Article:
One of the hardest things for me to cope with when I first became a wheelchair user was my change in body image. I had always been a very athletic, health conscious person and I struggled with how I viewed my new physical self. I think that personal body image has a very important social value for women, with many females being particularly vulnerable to perceptions of their body and physical appearance. Nights out were extremely difficult; especially when a certain DJ stopped the music on a Saturday night in a busy, conventional nightclub to congratulate “the girl in the wheelchair for getting out on the dance floor”. I’ve also had people describe my chair and myself as a “buggy” and a “cripple” respectively. Although these comments often come from ignorance, sometimes they can affect body image and self-esteem.
Some people with physical disabilities or differences may feel they are not seen for their true selves because of their bodies and what they can and can’t do. A negative self image feeds into low self-esteem and how much you feel you are worth and valued; A downhill spiral of depression and addiction can ensue.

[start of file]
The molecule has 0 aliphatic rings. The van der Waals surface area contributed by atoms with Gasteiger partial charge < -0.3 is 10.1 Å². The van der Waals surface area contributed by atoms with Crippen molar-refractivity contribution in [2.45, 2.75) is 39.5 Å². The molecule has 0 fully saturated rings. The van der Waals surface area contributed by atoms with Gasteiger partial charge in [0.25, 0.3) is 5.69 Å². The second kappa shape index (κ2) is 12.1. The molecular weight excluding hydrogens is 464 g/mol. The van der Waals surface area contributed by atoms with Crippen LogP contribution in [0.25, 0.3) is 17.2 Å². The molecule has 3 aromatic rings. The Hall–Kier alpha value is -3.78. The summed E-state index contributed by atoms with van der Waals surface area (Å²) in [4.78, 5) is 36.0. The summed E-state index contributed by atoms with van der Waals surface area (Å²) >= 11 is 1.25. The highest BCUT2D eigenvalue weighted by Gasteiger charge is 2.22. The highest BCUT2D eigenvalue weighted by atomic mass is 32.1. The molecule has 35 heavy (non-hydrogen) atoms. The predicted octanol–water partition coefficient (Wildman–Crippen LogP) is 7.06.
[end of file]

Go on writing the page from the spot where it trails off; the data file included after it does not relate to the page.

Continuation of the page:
Physical changes that occur after an SCI combined with trying to establish a new role in society means it can be tempting to compare ourselves with others. We might start to compare ourselves media images (“ideals” that are frequently airbrushed and not realistic). Let’s face it, everyone (even the most perfect-seeming celeb) has things that they can’t change and need to accept about themselves — like their height or their shoe size for example. I began to appreciate that each person is more than just how he or she looks on any given day. We’re complex and constantly changing. I learned to focus on what’s unique and interesting about myself and tried not to visualize the disability but rather the person instead. I quickly realised that you can possess heart, passion, power and patience irrespective of whether you have the full use of your body or not.